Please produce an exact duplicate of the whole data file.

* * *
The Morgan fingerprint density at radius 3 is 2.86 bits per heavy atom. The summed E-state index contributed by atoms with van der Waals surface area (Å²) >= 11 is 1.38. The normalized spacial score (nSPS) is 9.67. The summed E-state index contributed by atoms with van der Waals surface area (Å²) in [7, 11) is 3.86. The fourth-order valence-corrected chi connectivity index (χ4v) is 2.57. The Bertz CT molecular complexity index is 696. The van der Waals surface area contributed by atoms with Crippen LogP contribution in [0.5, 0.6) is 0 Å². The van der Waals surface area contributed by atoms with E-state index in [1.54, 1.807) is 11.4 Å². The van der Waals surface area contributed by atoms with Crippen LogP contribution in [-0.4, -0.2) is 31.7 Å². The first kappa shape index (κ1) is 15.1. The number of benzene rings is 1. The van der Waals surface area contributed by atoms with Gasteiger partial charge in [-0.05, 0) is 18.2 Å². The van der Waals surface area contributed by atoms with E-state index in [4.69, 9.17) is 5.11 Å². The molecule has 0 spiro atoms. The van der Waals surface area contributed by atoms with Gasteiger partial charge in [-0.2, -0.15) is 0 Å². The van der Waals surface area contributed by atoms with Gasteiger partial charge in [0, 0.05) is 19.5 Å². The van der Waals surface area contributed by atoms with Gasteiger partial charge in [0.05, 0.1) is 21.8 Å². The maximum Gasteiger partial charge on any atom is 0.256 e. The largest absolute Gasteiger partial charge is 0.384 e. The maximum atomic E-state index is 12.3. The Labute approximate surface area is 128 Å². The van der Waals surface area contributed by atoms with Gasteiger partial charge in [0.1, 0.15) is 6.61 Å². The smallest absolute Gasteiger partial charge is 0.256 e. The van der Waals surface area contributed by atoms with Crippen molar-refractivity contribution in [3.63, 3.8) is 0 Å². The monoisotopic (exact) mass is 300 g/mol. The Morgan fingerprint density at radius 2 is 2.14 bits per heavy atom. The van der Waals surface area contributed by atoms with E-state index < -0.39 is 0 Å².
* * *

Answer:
The Morgan fingerprint density at radius 3 is 2.86 bits per heavy atom. The summed E-state index contributed by atoms with van der Waals surface area (Å²) >= 11 is 1.38. The normalized spacial score (nSPS) is 9.67. The summed E-state index contributed by atoms with van der Waals surface area (Å²) in [7, 11) is 3.86. The fourth-order valence-corrected chi connectivity index (χ4v) is 2.57. The Bertz CT molecular complexity index is 696. The van der Waals surface area contributed by atoms with Crippen LogP contribution in [0.5, 0.6) is 0 Å². The van der Waals surface area contributed by atoms with E-state index in [1.54, 1.807) is 11.4 Å². The van der Waals surface area contributed by atoms with Crippen LogP contribution in [-0.4, -0.2) is 31.7 Å². The first kappa shape index (κ1) is 15.1. The number of benzene rings is 1. The van der Waals surface area contributed by atoms with Gasteiger partial charge in [-0.05, 0) is 18.2 Å². The van der Waals surface area contributed by atoms with E-state index in [4.69, 9.17) is 5.11 Å². The molecule has 0 spiro atoms. The van der Waals surface area contributed by atoms with Gasteiger partial charge in [-0.2, -0.15) is 0 Å². The van der Waals surface area contributed by atoms with Gasteiger partial charge in [0, 0.05) is 19.5 Å². The van der Waals surface area contributed by atoms with Gasteiger partial charge in [0.05, 0.1) is 21.8 Å². The maximum Gasteiger partial charge on any atom is 0.256 e. The largest absolute Gasteiger partial charge is 0.384 e. The maximum atomic E-state index is 12.3. The Labute approximate surface area is 128 Å². The van der Waals surface area contributed by atoms with Gasteiger partial charge in [0.1, 0.15) is 6.61 Å². The smallest absolute Gasteiger partial charge is 0.256 e. The van der Waals surface area contributed by atoms with Crippen molar-refractivity contribution in [3.63, 3.8) is 0 Å². The monoisotopic (exact) mass is 300 g/mol. The Morgan fingerprint density at radius 2 is 2.14 bits per heavy atom. The van der Waals surface area contributed by atoms with E-state index < -0.39 is 0 Å².